The Long Island University Brooklyn Campus Library Media Center Newsletter 


We love movies, among other things.

July 2008, issue 35

"Whaddaya hear?  Whaddaya say?" --Rocky Sullivan [James Cagney], Angels with Dirty Faces [1938].

Cagney's Oscar

We love movies.  It says so above, every month.  But why do we love movies so damn much, anyway? 

James Cagney was one of the reasons I developed a love for movies, and at an absurdly young age.  My parents deserve credit, too, and so does King Kong, Sir Graves Ghastly, my brothers and sister, Abbott and Costello, the crocodile in Peter Pan, Bugs Bunny, the whole stable of Universal monsters, the Marx brothers [especially Harpo], Bill Kennedy, Raquel Welch, Godzilla, Tarzan, Ray Harryhausen, and John Wayne, among many, many other reasons.  But, since it's July, the month of Yankee Doodle Dandy, Cagney's Oscar for best actor, I want to talk about Jimmy, who really does belong at the head of the list with my parents and King Kong. 

It seems to me that when I was very young, my family was watching a documentary about Cagney's career on PBS, and all of a sudden he was the coolest guy in the world to me.   From gangster to song and dance man to boxer to Bottom, I watched every Cagney film I could, and back then, pre-VHS and pre-DVD, that meant scouring the TV Guide movie listings every week to see if any of his films were on, and maybe staying up way too late to watch them.  That is, if I went to bed early enough, my mother would wake me in the middle of the night to see something I hadn't seen before.  Obviously, I was too young to really understand most of what I saw, but it didn't matter.  It must have been his energy, the cockiness, the smile, the toughness.  I was such a fan that when my great aunt found out, she wrote Mr. Cagney a letter, telling him about her grand nephew in Toledo, and lo and behold, an autographed glossy from upstate New York showed up in our mailbox one day.  If you stop by my desk, you'll see a photocopy of it on my wall.  In a picture from later in his career, he looks tough, even in a bowtie, and it's signed "For Packy -- Best, Jim Cagney." 

Now that I can understand these movies a little better, I'm still a sucker for a Cagney flick.  The early movies in particular are fun to watch because in that era of early talkies when he got his start, and actors were making the transition from silent film acting to speaking parts, Cagney seems miles ahead of his fellow actors in his naturalism, charisma, ease before the camera and in listening and reacting to others onscreen.  In these early movies you can't pay attention to anyone else when he's in the scene, and often he's the only reason to watch, anyway. Even in The Public Enemy, a great movie that still packs a punch, as the charismatic and dangerous gangster Tom Powers, Cagney seems to be speaking an entirely different actor's language than the stilting and mannered Donald Cook and Beryl Mercer, who play Powers' brother and mother.  But of course, Jean Harlow and Joan Blondell do just fine.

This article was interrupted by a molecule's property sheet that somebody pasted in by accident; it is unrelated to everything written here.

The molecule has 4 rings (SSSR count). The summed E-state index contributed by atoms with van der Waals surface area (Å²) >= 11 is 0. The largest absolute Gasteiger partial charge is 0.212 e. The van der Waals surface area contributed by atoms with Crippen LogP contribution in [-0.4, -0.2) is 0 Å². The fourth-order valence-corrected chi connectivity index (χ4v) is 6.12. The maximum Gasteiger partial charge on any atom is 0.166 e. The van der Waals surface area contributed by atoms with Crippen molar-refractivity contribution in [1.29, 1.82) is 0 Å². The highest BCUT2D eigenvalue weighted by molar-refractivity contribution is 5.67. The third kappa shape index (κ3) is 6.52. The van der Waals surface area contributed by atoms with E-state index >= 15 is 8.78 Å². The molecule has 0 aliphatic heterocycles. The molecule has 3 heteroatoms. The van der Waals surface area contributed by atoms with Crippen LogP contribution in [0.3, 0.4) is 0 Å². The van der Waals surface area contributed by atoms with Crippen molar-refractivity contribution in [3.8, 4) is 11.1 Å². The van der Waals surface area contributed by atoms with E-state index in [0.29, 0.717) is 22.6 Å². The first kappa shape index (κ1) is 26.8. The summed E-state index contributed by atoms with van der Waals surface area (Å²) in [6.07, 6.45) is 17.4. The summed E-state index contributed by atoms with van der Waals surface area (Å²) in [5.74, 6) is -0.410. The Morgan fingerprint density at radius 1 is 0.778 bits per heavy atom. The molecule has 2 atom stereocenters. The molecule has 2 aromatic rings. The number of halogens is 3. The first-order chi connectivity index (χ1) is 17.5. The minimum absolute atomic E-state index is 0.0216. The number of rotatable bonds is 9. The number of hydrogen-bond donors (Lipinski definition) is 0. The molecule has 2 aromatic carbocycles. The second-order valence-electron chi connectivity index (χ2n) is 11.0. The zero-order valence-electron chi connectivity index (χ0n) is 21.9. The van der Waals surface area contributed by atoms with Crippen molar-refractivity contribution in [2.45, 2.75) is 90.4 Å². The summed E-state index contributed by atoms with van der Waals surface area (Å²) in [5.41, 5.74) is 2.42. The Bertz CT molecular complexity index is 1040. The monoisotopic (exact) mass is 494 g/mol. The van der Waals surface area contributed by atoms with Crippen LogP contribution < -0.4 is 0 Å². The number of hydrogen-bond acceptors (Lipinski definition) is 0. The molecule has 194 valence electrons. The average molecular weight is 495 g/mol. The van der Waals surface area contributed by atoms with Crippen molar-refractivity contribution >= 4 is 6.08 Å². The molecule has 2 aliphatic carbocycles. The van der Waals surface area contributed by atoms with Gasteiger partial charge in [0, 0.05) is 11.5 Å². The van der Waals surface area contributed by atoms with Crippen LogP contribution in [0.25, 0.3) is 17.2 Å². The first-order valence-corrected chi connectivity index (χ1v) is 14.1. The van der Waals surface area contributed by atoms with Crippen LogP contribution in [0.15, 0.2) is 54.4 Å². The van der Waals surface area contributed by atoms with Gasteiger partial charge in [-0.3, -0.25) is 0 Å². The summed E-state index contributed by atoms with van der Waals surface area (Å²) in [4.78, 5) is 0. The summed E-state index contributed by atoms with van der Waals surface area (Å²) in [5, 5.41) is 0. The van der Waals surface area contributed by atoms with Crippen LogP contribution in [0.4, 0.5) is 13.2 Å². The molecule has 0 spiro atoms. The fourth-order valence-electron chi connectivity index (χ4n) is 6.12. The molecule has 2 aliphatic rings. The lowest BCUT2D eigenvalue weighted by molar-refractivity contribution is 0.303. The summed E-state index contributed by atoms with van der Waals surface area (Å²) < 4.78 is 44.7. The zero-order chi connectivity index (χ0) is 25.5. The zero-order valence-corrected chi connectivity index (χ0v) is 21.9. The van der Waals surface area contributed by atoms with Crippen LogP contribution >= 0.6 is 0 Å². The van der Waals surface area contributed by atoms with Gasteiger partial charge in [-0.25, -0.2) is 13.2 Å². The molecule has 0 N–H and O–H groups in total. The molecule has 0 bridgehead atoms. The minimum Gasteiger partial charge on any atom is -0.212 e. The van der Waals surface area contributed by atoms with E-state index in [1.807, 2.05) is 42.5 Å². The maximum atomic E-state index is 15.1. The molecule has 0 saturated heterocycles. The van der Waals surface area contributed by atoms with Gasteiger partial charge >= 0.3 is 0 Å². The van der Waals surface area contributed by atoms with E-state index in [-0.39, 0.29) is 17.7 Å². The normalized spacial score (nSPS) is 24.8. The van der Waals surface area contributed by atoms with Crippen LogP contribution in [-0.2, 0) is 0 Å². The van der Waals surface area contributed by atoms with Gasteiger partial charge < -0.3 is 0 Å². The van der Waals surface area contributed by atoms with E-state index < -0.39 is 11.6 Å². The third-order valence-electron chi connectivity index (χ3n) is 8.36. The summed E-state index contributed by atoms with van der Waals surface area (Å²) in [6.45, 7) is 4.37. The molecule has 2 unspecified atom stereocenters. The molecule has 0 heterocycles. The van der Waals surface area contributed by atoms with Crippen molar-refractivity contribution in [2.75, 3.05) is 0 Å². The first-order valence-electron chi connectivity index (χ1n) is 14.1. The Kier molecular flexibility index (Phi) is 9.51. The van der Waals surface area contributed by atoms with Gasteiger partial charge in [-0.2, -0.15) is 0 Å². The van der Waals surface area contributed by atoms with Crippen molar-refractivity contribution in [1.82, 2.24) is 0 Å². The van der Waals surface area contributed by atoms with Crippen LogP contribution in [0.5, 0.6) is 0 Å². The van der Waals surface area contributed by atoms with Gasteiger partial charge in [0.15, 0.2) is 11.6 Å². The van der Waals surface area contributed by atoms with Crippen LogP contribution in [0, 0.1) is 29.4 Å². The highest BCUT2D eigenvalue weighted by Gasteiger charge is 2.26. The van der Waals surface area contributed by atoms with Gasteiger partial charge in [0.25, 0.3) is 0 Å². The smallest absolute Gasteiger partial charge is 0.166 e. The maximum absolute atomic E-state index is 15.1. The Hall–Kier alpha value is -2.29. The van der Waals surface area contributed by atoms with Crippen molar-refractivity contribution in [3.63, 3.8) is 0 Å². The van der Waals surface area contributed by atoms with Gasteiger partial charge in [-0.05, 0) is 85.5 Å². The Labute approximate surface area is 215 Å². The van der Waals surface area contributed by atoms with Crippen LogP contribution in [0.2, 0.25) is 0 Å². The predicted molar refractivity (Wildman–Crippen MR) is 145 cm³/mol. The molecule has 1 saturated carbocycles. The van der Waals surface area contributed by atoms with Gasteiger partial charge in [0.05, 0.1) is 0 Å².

So, after all those tough guys, in 1942 Cagney plays legendary showman George M. Cohan in Michael Curtiz' Yankee Doodle Dandy, a fine old Hollywood biopic made to get the old patriotic juices flowing during the war.  And Cagney wins his Oscar.  Bit o' trivia: Curtiz also directed Jimmy in the great Angels with Dirty Faces

It is old-timey, corny, show business Americana with more than a touch of jingoism, and I should probably be a little embarrassed about loving it, but I'm not.  I loved it as a kid and I love it now.  Because Jimmy Cagney is terrific in it:  funny and natural and earnest, and he tap dances in that strange, stiff-legged, windup toy style, half-speaking his lyrics in a soft and high singing voice.  One of my favorite bits in all of movies:  at the end, after his audience with FDR [a nice framing device for the bio], Cagney as Cohan is descending the regal White House staircase when all of a sudden he breaks into a light and joyous, but understated, little bit of dancing, clicking his toes and heels on each marble step.  It is a short little bit that I always find quietly exhilerating. 

   "There's not much to say about acting but this. Never settle back on your heels. Never relax. If you relax, the audience relaxes. And always mean everything you say."  --James Cagney

Past Issues of the BCLMC

New Titles in the Media Center

Library Homepage

Media Center


LIU Brooklyn Campus

Other sites we like:


This issue of  BCLMC is brought to you all the way from the back row by Media Assistant Patrick Jewell.  I ain't so tough.  Tell your friends. 

The Media Center is located on the fifth floor of the Library Learning Center.  Come up and see us some time.



Questions?  Comments?  Contact us. 
Media Center Staff:
Andrea Slonosky,  Media Librarian  (718) 488-1311
Patrick Jewell,  Media Assistant  (718) 488-3392
Lisa Rivera,  Media Assistant  (718) 780-4378